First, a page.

Feighan: 100 days school events break up winter blahs
The 100th day of the school year was so insignificant in the 1980s and ’90s that the majority of kids didn’t even know when it happened.
We celebrated it exactly the same way we marked 99 days or 101. We arrived at school, trudged to class, ate bad pizza, had recess, went home and returned the next day to do it all again.
But something happened about a decade ago. At many local elementary schools, suddenly, the 100th day of the school year became kind of a big deal.
Across Metro Detroit, many schools this month held assemblies, created special 100-day lesson plans and encouraged young students to dress up like 100-year-olds. My 6-year-old insisted he needed white hair and makeup to create wrinkles. He even wore a top hat he said made him look like Ebenezer Scrooge.
The fuss around the 100-day mark isn’t for nothing. Educators say it’s a great opportunity to practice counting. Students often bring in 100 items of something — cotton balls, beads, you name it.
But at a time when parents are already struggling to juggle work, home life and everything in between, do we need a made-up event? Should we make a big deal out of nothing?
Zero the Hero would argue “yes.”
At my son’s school, Zero the Hero — or whatever lucky staff member or parent who has been asked to whip up a costume and talk about how awesome zeros are — swoops in from the Planet Zero on the 100th day to practice counting and get students excited about the power of zero.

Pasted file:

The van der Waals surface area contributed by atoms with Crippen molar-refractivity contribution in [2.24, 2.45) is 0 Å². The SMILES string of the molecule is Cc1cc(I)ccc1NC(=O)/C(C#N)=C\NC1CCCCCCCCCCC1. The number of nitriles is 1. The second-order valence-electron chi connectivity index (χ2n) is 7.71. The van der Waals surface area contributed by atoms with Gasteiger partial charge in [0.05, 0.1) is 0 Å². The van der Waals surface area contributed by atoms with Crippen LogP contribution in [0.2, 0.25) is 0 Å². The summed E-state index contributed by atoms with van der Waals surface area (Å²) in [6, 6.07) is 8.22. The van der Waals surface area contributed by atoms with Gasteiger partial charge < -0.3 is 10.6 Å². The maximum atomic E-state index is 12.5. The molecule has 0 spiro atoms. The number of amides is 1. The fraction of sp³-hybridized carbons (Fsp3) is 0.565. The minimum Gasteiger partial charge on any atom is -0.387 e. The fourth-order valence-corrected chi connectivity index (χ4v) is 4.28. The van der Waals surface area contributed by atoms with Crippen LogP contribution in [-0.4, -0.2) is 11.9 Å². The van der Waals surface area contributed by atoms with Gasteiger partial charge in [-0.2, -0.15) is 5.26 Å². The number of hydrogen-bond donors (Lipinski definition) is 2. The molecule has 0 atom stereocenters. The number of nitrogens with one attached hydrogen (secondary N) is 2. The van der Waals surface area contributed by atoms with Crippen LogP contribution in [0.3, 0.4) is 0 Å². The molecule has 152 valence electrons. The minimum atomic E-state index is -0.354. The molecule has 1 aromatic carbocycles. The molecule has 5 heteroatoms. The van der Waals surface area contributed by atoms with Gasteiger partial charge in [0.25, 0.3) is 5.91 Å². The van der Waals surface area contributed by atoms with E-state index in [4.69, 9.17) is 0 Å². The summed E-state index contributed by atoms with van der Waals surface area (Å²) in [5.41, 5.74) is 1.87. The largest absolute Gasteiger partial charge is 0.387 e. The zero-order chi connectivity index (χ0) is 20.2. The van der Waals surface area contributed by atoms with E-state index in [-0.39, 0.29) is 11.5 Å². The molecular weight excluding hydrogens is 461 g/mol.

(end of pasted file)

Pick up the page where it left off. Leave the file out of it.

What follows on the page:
It turns out Zero is a lot closer to Metro Detroit than I thought. A teacher asked my husband to be Zero the Hero this year. Not known for his shyness and always ready to dress up like a superhero for a good cause — he was the Flash at this year’s Fun Run — he said yes.
But Zero the Hero needed a sidekick with sewing skills. Suddenly, my husband and I were basically living on the Planet Zero. We talked costumes, wigs and scripts. You know you’ve evolved as a couple when your weekend date night consists of going to JoAnn Fabrics and getting home by 10 p.m. to work on a costume.
In the dull, gray days of January and February, the truth is we needed a little Zero the Hero magic. When one cold winter day stretches into another, the 100th day provided a welcome break from the monotony of our every day routine — not just for my son and his classmates, but us.
On Monday, the entire school gathered in the gym, some wearing 100-day hats, others dressed as centenarians with suspenders and glasses. Nearby in the office, my husband huddled in a storage closet so students wouldn’t see him in costume.
“Should I hide, too?” I asked, wary of ruining the surprise.
My husband frowned.
“If you don’t mind, I’d like to be alone. I’m getting in the zone,” he said.
And then suddenly, there he was. Zero the Hero swooped into the school gym, his yellow cape covered in zeros flowing behind him. Students chanted and cheered as Zero talked about how significant zeros are. My son beamed with pride.
Shortly before the end of the assembly, a little girl called out.
“Zero!” she shouted. “You’re amazing!”
Amazing indeed. Who knew that something that equals nothing — zero — could mean so much.